Pontiac Firebird Ac Compressor
How Your Pontiac Firebird AC Compressor Can Go Wrong
Being the core part of the air-conditioning system, the AC compressor enables you to keep your cool during the hot days. However, keeping your cool is impossible if the part that supposedly saves you from the heat is the one giving you headaches. Save yourself from the heat and find out what causes your Pontiac Firebird AC compressor to fail. Listed below are some of the common problems experienced with the compressor.
Leaks in the AC system are quite common for car owners, who often blame the entire air-conditioning system for it. Actually, leaks are usually caused by a faulty compressor. Your Pontiac Firebird AC compressor assembly is made up of a lot of moving parts that need a considerable amount of lubrication. The leaks would be the lubricants applied on these parts escaping.
It is fairly easy to see where the leak is coming from; yup, you can just take a look at it. However, there are electric leak detectors in the market that can help you if you are feeling a bit lazy today.
Compressor not turning
A clutch that does not engage causes the compressor not to turn, making the entire air-conditioning assembly to fail. However, in most cases, the problem is not really caused by clutch itself. If you would do a simple jumper wire test on the clutch, chances are it is still reacting. The usual causes of a faulty clutch are a blown or broken fuse in the assembly as well as disconnected or broken wirings. If these are the cases, a simple replacement would get you your AC system back.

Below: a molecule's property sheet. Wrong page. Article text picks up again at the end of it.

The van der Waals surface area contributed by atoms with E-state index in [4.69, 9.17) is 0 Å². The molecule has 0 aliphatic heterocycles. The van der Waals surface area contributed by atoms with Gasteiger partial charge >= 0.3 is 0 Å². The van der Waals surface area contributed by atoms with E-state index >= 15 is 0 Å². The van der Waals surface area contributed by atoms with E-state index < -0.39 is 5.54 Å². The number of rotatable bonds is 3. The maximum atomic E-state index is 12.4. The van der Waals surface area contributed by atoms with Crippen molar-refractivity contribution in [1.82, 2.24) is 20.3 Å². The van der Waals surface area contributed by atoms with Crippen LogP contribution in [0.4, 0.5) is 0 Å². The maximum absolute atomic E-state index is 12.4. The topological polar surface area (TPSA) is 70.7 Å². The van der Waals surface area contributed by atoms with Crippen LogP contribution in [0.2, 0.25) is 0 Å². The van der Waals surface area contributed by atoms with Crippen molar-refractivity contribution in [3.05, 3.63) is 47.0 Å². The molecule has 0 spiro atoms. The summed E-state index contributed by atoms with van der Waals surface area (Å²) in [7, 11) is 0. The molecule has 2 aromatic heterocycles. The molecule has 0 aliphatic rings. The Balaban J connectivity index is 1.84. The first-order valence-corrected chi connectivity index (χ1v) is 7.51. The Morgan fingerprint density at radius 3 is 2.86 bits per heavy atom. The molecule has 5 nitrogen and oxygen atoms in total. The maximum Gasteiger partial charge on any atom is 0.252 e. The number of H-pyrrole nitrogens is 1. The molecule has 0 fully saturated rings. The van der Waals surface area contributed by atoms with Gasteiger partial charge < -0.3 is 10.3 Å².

Another reason for the compressor not to turn is the lack of lubrication. In most AC compressors, there exists a low pressure safety switch. This is a device that prevents the compressor from turning if the refrigerant level is too low, protecting the part from any further damage. And as you may have already have guessed, the only way to solve this is putting in more refrigerant.
However, you would still need to know what caused the refrigerant level to go low. Chances are: (1) a tube in the assembly is blocked, preventing a proper circulation of the refrigerant and oil; (2) there are holes causing leaks; or (3) you are using a wrong type of refrigerant for your AC compressor. Finding out which causes your car's AC to fail is only a matter of examining the assembly. If there are no holes and no tubes are blocked, then you are using the wrong refrigerant.